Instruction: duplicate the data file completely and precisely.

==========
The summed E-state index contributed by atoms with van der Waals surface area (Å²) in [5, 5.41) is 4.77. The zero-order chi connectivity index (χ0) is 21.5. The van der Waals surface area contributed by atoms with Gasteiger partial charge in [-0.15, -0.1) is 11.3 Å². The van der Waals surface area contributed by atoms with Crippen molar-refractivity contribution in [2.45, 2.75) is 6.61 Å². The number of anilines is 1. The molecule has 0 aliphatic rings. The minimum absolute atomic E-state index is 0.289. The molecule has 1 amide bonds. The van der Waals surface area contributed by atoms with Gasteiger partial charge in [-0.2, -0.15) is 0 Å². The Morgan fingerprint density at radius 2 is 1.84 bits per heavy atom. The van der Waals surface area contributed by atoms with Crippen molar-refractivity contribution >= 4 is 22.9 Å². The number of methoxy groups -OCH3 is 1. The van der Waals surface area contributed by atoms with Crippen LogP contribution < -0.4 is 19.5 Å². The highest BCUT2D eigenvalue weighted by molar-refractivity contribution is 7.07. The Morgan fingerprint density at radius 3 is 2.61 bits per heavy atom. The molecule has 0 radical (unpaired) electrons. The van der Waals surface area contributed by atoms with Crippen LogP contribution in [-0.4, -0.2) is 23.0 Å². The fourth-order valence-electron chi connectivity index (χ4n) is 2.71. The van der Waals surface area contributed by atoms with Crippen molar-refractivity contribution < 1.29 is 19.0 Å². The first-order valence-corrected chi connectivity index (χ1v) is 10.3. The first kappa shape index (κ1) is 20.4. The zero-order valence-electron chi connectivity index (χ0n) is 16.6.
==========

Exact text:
The summed E-state index contributed by atoms with van der Waals surface area (Å²) in [5, 5.41) is 4.77. The zero-order chi connectivity index (χ0) is 21.5. The van der Waals surface area contributed by atoms with Gasteiger partial charge in [-0.15, -0.1) is 11.3 Å². The van der Waals surface area contributed by atoms with Crippen molar-refractivity contribution in [2.45, 2.75) is 6.61 Å². The number of anilines is 1. The molecule has 0 aliphatic rings. The minimum absolute atomic E-state index is 0.289. The molecule has 1 amide bonds. The van der Waals surface area contributed by atoms with Gasteiger partial charge in [-0.2, -0.15) is 0 Å². The Morgan fingerprint density at radius 2 is 1.84 bits per heavy atom. The van der Waals surface area contributed by atoms with Crippen molar-refractivity contribution >= 4 is 22.9 Å². The number of methoxy groups -OCH3 is 1. The van der Waals surface area contributed by atoms with Crippen LogP contribution < -0.4 is 19.5 Å². The highest BCUT2D eigenvalue weighted by molar-refractivity contribution is 7.07. The Morgan fingerprint density at radius 3 is 2.61 bits per heavy atom. The molecule has 0 radical (unpaired) electrons. The van der Waals surface area contributed by atoms with Crippen LogP contribution in [-0.4, -0.2) is 23.0 Å². The fourth-order valence-electron chi connectivity index (χ4n) is 2.71. The van der Waals surface area contributed by atoms with Crippen molar-refractivity contribution < 1.29 is 19.0 Å². The first-order valence-corrected chi connectivity index (χ1v) is 10.3. The first kappa shape index (κ1) is 20.4. The zero-order valence-electron chi connectivity index (χ0n) is 16.6.